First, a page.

A new laser laboratory that will help scientists see how proteins become activated at a molecular level launched at Imperial College London on 29 April 2010.
The Ultrafast Spectroscopy Laboratory houses three state-of-the-art laser systems that can analyse the movements of proteins at a molecular level. The lasers work by generating intense light pulses that last for femtoseconds (0.000000000000001 seconds ) and the new lab will make Imperial one of the world’s biggest hubs for this kind of technology.
The lasers will be used to study light-activated processes such as photosynthesis. Researchers will measure the vibrations of atoms and molecules to understand how proteins involved in photosynthesis split water to release oxygen, a process that is currently not well understood.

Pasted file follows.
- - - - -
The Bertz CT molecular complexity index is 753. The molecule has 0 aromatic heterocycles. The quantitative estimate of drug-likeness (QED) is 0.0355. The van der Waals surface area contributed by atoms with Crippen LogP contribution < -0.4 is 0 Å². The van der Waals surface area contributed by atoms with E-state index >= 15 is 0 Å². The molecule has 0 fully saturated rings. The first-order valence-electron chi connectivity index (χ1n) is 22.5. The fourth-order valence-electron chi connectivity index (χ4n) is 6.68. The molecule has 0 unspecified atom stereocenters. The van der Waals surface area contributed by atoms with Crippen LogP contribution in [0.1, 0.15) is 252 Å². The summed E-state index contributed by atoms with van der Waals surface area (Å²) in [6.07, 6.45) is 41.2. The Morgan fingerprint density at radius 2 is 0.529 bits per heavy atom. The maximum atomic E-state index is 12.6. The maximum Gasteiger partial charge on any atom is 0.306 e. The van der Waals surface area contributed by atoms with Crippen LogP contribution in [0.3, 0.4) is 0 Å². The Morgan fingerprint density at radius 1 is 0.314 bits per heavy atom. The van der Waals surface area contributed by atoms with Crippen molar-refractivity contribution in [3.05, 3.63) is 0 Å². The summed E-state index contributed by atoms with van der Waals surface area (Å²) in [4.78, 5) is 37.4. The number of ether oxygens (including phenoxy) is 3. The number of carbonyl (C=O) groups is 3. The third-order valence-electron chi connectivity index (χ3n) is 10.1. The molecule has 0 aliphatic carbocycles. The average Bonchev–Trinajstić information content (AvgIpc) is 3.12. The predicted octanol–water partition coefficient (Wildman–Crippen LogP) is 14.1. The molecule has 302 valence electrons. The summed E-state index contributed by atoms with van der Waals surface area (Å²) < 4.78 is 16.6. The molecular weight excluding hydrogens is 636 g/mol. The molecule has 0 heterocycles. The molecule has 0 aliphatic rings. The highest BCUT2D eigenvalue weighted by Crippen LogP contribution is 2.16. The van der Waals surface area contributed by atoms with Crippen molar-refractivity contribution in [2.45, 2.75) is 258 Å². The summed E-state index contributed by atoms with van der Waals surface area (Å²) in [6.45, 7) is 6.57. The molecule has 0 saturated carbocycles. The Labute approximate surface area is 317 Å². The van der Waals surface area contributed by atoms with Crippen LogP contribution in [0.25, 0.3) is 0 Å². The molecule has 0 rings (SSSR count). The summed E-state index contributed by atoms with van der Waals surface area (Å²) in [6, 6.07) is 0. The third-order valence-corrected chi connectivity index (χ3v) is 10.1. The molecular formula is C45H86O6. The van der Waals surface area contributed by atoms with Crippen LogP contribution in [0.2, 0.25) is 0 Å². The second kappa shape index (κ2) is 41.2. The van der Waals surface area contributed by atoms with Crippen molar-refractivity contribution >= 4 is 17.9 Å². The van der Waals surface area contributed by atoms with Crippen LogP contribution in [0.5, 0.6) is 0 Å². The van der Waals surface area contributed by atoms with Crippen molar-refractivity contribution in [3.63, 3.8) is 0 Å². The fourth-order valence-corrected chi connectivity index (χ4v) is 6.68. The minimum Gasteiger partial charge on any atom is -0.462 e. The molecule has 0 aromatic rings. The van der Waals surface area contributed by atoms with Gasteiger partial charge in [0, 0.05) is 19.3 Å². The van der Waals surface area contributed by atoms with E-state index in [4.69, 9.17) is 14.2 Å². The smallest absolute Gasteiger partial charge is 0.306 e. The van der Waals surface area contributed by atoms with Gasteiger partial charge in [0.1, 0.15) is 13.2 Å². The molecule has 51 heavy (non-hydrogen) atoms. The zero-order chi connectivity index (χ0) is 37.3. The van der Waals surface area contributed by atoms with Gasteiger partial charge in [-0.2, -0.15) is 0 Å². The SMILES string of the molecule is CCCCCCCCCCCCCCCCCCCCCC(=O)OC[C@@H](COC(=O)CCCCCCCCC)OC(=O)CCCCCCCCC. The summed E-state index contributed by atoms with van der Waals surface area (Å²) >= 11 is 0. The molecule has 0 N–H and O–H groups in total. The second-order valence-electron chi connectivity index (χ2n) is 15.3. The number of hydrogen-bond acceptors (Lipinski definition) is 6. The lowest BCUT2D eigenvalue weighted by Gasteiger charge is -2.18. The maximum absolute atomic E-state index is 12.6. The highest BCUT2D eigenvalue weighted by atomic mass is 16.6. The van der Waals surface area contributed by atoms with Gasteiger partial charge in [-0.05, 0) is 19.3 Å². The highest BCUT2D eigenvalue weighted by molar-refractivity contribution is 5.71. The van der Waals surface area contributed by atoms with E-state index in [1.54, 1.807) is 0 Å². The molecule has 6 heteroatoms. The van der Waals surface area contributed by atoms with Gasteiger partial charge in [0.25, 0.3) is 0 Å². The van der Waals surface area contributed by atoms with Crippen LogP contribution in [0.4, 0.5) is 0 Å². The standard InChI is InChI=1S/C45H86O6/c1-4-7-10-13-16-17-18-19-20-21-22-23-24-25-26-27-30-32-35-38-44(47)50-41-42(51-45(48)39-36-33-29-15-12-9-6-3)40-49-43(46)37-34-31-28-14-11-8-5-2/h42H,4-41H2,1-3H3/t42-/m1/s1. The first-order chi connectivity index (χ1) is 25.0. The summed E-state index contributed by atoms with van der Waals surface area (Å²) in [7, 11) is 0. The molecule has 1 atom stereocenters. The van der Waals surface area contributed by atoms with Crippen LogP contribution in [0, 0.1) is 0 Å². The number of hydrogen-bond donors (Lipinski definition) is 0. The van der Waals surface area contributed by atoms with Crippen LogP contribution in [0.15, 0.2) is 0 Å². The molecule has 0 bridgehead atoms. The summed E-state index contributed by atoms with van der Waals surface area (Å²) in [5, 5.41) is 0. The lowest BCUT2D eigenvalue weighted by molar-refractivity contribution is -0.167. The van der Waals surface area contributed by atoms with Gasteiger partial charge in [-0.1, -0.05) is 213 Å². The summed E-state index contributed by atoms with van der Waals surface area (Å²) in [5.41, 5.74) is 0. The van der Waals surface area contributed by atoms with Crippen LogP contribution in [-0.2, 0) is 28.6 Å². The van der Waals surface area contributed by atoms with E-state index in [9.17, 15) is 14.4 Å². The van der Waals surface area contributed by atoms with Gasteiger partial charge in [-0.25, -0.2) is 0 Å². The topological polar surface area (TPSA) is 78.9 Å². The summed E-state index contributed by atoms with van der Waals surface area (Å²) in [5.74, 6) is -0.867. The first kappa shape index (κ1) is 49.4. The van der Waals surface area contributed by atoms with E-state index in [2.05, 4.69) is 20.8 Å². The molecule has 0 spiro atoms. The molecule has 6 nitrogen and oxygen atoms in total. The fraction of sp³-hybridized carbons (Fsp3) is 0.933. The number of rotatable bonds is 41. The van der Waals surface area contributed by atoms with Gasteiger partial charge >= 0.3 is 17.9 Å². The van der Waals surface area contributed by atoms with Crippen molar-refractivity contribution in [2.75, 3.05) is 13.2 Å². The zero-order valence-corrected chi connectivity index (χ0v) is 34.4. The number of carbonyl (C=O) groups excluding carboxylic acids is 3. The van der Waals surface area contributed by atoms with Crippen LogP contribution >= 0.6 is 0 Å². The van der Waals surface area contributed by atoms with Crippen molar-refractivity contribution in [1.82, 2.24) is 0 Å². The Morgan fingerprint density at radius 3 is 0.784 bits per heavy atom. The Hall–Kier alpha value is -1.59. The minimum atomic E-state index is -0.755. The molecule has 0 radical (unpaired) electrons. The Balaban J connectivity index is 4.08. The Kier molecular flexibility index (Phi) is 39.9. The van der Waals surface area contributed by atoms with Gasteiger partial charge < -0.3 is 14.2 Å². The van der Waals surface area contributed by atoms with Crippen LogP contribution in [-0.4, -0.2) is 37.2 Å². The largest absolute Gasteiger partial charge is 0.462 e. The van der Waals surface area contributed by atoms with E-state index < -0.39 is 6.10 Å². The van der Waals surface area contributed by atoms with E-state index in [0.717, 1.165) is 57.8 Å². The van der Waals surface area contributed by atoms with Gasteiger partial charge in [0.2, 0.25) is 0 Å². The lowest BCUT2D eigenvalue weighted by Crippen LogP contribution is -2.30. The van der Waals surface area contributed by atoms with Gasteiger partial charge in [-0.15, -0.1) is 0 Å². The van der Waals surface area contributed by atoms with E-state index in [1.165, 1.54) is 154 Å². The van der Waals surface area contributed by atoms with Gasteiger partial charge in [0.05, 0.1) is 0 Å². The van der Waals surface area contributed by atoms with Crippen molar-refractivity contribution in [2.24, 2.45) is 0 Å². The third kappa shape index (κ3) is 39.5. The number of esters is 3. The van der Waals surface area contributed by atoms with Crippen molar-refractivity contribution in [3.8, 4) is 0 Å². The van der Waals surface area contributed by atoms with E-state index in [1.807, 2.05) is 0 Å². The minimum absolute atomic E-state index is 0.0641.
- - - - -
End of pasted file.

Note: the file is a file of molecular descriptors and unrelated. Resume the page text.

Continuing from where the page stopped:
Another project will look at a protein called phytochrome, which senses light in plants and some bacteria, to find out how it changes shape once it has absorbed light.
The laboratory is in the basement of the Wolfson building, to reduce any potential external vibrations that might interfere with the lasers. According to Dr Jasper van Thor from the Division of Molecular Biosciences, who has set up the lab, this is vital: “The lasers each sit on an optical table and a temperature change of just one degree Celsius can buckle these tables, changing the direction of the lasers on top. The basement location of the lab makes it ideal and protected from potentially disastrous traffic and tube vibrations.”
The lab has been set up thanks to a total of almost £3 million funding from the European Research Council (ERC), Biotechnology and Biological Sciences Research Council (BBSRC), The Royal Society and Imperial.